Royal Portable Woodgrain

Jake: How’d you like to see our typewriters in their natural habitats? I thought so.

It’s been made pretty well known that I’m not the collector in the house. Megan and Eliza are crazy about collecting, but if I were a bachelor, it would be minimalism that ruled. Of course, I’ve technically got collections of my own. I’ve got gadgets and gizmos aplenty, a stash of semi-broken computer parts just waiting to be used and fixed, and boxes and boxes of technical stuff that Megan would really like organized. (Someday, honey.)

That said, I’m completely on board with our typewriter collection. If it weren’t for me, all of these probably would have ended up in the shop.

Megan: We sell a lot of typewriters: at last count we had sold over 50! So there are always a ton of typewriters in our house. We play around with the ones that we sell to test them, but there are three that we loved too much after testing them to give them up. So you know that means they’re special. (We only have one in the shop at the time of this post writing, but we’re stocking up to do a big typewriter update).

Royal Portable Woodgrain

Jake: My favorite typewriter is our 1929 Faux Bois Royal Portable. It has a really cool walnut woodgrain finish.

Megan: This was among the first of Royal’s portable models. They began making portable typewriters in 1926, after which they became the #1 bestselling typewriter brand in the US.

I found this typewriter at an antique store by our old loft. It was in the case and was under a table: I was super lucky to have spotted it. This was before I was really really familiar with the older typewriters, so I had no idea that opening the box would bring me this gold. Vintage shopping rule: always open cases. You never know what you’ll find. It was only $20, and these sell for $300-$600 online. Best score ever.

Royal Portable Woodgrain

Jake: This typewriter currently lives on the dresser in our bedroom. It’s really the only place in our house fancy enough to make it shine. The antique dresser was given to us by Megan’s grandpa (Poppy).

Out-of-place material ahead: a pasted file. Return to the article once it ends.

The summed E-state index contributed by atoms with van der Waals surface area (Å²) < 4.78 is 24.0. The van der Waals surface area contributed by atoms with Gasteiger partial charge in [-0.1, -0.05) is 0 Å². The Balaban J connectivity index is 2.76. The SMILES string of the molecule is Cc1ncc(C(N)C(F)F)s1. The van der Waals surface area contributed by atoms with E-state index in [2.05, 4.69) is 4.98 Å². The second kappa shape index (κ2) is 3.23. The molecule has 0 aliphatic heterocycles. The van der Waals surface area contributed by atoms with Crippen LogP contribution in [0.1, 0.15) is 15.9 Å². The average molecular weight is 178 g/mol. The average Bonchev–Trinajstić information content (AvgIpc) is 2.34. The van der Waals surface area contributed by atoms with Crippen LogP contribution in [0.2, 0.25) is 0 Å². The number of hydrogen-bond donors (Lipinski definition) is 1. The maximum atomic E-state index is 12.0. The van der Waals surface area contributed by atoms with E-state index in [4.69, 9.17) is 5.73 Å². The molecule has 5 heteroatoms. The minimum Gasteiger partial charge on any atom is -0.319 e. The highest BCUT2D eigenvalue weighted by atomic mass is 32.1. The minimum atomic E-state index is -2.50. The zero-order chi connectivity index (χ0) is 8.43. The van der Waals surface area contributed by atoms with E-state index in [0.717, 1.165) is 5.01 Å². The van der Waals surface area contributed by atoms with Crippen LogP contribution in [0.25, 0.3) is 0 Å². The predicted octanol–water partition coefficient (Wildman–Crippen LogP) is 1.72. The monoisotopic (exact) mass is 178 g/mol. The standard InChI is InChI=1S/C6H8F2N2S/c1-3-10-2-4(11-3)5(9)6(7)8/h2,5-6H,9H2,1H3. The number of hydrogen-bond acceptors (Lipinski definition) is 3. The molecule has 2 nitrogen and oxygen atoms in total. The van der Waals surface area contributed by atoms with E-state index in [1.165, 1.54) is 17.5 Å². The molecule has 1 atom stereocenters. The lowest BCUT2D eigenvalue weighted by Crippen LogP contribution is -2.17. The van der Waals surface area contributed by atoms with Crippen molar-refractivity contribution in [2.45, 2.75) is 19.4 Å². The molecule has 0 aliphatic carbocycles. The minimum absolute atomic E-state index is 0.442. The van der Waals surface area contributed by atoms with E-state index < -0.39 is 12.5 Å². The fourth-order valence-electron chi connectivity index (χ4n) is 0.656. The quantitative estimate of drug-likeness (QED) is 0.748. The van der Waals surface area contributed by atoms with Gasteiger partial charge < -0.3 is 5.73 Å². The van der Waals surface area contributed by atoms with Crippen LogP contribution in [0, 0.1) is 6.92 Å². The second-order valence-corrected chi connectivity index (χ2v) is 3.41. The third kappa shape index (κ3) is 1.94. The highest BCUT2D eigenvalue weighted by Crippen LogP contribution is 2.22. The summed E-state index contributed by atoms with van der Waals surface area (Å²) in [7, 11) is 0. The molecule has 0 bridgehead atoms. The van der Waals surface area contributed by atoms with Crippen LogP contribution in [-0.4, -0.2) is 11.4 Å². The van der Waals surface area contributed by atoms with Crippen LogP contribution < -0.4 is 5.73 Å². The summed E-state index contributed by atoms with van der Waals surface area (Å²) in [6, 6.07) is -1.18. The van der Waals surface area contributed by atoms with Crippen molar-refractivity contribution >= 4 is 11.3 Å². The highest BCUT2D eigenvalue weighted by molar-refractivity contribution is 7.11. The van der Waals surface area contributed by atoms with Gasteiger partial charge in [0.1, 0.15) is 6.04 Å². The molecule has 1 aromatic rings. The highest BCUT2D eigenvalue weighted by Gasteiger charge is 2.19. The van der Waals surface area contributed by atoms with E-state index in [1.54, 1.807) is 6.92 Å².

Megan: The dresser was in my grandparent’s house when I was born. I’ll have to ask for the story behind it.

Royal Portable Woodgrain

Jake: The table also holds The Little Prince book I bought for Megan when we were first dating (it’s her favorite book and that’s the first English printing), a few other fancy books that she’s reading, and the inkwell and quill that her tattoo is based on. (Here’s the haggling story behind the inkwell.)

Royal Portable Woodgrain

Megan: We think it’s pretty rad that this one still works. My computer is four years old and I’m happy that it’s still plugging along. How awesome is it that this still works after 83 years? We rarely use this one (because we’re scared we’ll mess it up), but I do use it for the journaling on scrapbook pages every once and awhile.

Royal Portable Woodgrain

Jake: Etsy doesn’t have one as we’re writing this, but you can haunt this search if you want to find one.

Underwood Standard No.5

Megan: My favorite typewriter (to look at) is our Underwood Standard No. 5. This typewriter is the classic desktop and set the standard for the design of pretty much all typewriters after it. It’s not as collectible as many of the typewriters we’ve come across because it’s not a rare model: Underwood made millions of these from the early 1900s to the 1930s. We haven’t checked out the serial number of ours, but it was made sometime in the 1920s (we know that because of the logo on the typewriter and the lack of glass, which was put on the side in the 1930′s).

Underwood Standard No.5

Jake: This one was brought to us by Poppy. He’s awesome: he brings us cool vintage stuff when he finds things he knows we’ll like.

Megan: It hangs out on my nightstand on my side of the bed.

Underwood Standard No.5

I love that I can see into the guts of the typewriter, and it makes me super happy that this is the first thing I see in the morning.

Underwood Standard No.5

Jake: This one works just right too! The keys are a little slow, but if we oiled it properly it would be perfect. We also need to get a new ribbon for it, but we’re looking for cool ones since they show.

If you want your own Underwood No. 5, look for them here.

Smith Corona Cursive Cougar XL

Megan: The typewriter that gets the most use in our house is our Smith Corona Cursive Cougar XL. I love using it for scrapbooking (see an example).

Smith Corona Cursive Cougar XL

Jake: This one hangs out on our work desk. Here’s what it looks like when Megan’s made a mess with Project Life.

Smith Corona Cursive Cougar XL

Megan: There are quite a few cursive typewriters on Etsy, but they come with a hefty price tag. And don’t let the online quantity fool you; they’re really hard to find.

Typewriter Oil

Jake: In addition to actual typewriters, we’ve got a few typewriter accessories floating around here too. This antique bottle of typewriter oil is on our mantle above our work drafting table.

Week in the Life 2012 | Tuesday

Megan: Our printer is on a typewriter table.

Typewriter Ribbon Tin

Jake: And we’ve got a dried up typewriter ribbon and a typewriter ribbon tin on the mantle too. Ribbon tins would be fun to collect, but we never find them locally for some reason.

Megan: We hope you enjoyed our typewriter collection! We’d love to hear about what YOU collect!

Jake: We’d be glad to answer some typewriter questions too. But remember, we’re typewriter hobbyists, not experts.

See more collections from the Nerd Nest here.